NEWSPAPERS RETHINK THEIR PLACE IN DOT-COM WORLD

By: Lucia Moses

Industry Watchers Say Bloodletting Isn’t Over


As the recent spate of online layoffs by several major newspaper
companies shows, marketplace realities are setting in fast.

Last week, the New York Times Co. announced it would cut 69
positions, or 17%, across its Web sites to meet its goal of
achieving profitability by 2002. In the past three months, two
other aggressive spenders on the Internet, Tribune Co. and Knight
Ridder, said they were trimming their online staffs by 80 and 34,
respectively.

And Rupert Murdoch’s News Corp. media conglomerate said it would
close its online subsidiary altogether, eliminating 200 jobs. In
addition, the economic downturn has put scores of people at other
news sites, including Salon.com, TheStreet.com, and
TheStandard.com, out of work.

“Newspapers are doing what everyone in Web land is doing:
rationalizing their business to get them closer to
profitability,” said Peter Appert, analyst at Deutsche Bank Alex.
Brown.

Industry watchers believe the bloodletting isn’t over, either.
The pressure to stanch red ink showed at a December conference
with financial analysts, where several newspaper companies
declared they would do what it takes to turn profitable online
this year or next. Said Robert Hertzberg, analyst with Jupiter
Research: “Any traditional print publisher who invested
aggressively two years ago or a year and a half ago in the
expectation that they would be able to take advantage of the
stock market’s love affair with the Internet is now a likely
company to be cutting back.”

These companies deny that they’ve lost any confidence in their
Internet businesses, and, in fact, several say they don’t plan to
cut staff or change direction in their online divisions.

Dow Jones & Co. Inc., which has successfully been charging for
online news subscriptions, said it continues to stay focused on
growth, not profit, in the short term. The same goes for the
Washington Post Co., which historically runs its business for the
long term, even though heavy spending online has taken a toll on
quarterly earnings.

That tack makes sense to Thomas Russo, a partner in Gardner Russo
Gardner, Lancaster, Pa., a stake-holder in the company. “After
all the dust settles, they have extremely valuable content they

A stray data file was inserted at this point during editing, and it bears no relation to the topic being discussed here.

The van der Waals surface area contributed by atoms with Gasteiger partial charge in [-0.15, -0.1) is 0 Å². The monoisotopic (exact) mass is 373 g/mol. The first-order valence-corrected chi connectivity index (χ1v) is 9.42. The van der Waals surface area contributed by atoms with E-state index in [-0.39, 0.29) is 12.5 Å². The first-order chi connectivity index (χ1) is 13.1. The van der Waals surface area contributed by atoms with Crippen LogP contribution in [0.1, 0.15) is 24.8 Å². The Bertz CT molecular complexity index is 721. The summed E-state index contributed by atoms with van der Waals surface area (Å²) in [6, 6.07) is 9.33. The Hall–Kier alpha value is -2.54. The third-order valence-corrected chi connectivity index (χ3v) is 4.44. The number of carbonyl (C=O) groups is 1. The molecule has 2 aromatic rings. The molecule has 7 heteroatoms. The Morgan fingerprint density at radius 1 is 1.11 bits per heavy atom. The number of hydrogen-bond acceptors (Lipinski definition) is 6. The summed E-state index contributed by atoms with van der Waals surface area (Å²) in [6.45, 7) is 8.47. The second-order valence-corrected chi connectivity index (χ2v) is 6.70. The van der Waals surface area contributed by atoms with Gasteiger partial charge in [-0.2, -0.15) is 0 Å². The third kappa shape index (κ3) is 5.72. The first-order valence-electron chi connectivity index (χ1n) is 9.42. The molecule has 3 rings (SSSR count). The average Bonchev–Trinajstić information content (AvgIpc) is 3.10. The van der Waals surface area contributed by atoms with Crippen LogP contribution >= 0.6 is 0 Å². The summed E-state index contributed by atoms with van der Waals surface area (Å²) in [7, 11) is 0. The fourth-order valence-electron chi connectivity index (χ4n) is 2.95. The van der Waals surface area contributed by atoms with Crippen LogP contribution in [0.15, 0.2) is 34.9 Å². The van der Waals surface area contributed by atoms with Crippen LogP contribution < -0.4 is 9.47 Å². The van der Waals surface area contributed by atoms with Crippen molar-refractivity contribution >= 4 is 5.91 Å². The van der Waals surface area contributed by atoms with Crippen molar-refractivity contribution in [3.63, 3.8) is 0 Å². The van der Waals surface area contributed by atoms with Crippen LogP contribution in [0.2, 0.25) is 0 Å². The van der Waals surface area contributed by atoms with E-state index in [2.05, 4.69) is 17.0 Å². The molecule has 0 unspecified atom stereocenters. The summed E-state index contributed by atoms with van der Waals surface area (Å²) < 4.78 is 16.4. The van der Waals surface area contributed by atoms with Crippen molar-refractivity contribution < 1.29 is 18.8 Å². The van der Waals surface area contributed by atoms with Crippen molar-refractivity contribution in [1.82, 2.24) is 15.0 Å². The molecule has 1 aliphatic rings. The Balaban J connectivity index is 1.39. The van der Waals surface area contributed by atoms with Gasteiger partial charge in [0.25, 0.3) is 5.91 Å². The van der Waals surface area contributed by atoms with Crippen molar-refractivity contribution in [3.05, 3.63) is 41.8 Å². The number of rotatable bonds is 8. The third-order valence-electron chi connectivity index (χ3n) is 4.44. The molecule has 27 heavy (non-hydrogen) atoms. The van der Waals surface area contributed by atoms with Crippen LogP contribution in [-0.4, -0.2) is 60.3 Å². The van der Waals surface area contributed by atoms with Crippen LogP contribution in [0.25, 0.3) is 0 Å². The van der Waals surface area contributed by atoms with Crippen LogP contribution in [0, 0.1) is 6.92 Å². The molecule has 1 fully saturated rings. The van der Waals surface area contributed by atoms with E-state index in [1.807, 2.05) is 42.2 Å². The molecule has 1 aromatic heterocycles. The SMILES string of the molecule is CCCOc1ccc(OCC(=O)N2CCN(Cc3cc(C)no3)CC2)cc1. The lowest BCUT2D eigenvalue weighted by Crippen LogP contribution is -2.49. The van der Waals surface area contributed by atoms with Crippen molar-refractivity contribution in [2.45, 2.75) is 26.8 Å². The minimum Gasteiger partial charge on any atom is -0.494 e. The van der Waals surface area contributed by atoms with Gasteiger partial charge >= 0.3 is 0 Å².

can deliver in a variety of ways, and one of those ways is the
Internet,” he said.

While companies are getting more profit-conscious, organizational
models also are shifting. The New York Times Co. canceled its
planned initial public offering for its digital unit after Wall
Street soured on the dot-coms. Dallas-based Belo, after
separating its online unit, is now moving toward reintegrating it
with its newspaper and broadcast businesses, said Jim Morony,
president of Belo Interactive.

Investments in online companies are getting a second look, too.
The Times Co. sold most of its stake in TheStreet.com. At Belo,
Morony said, “We’re going to do a lot less investing in Internet
startups in the coming year.” Dow Jones spokesman Richard Tofel
predicted that some news sites, which now give away their
content, might start to imitate The Wall Street Journal
model and start charging for online news.

Once, it was acceptable to lose money on the Web. Wall Street
nodded in approval as newspaper companies, fearful of being seen
as dinosaurs, flung millions to build an online presence and
acquire stakes in fledgling Internet companies. Web operations
were separated into stand-alone divisions, lest they be dragged
down by the association with old ink-on-paper, with the goal of
going public. The prospect of an IPO gave traditional companies a
way to attract young, hip workers.

But the dot-coms lost their flavor as investors came to their
senses. Overinflated valuations tanked, and the virus quickly
spread to the rest of the business world. As fears of a recession
mount, the advertising outlook for this year is turning
increasingly grim. So newspaper companies, casting about for
places to make cuts – and realizing that the Internet hasn’t
turned out to be as big a threat to their core business as
initially feared – are landing on their online divisions.

Martha Stone, an online news consultant based in the Chicago
area, worries that the slimmed-down news sites will have less
original content and fewer multimedia features – the very
attractions that make them valuable. “Most news sites aren’t
innovating, and now they’re really not innovating,” she said. “I
think this medium has huge potential, and as more and more people
get broadband, this medium … will become extremely compelling.”



Lucia Moses (lmoses@editorandpublisher.com) is an associate editor covering business for E&P.



Copyright 2001, Editor & Publisher.

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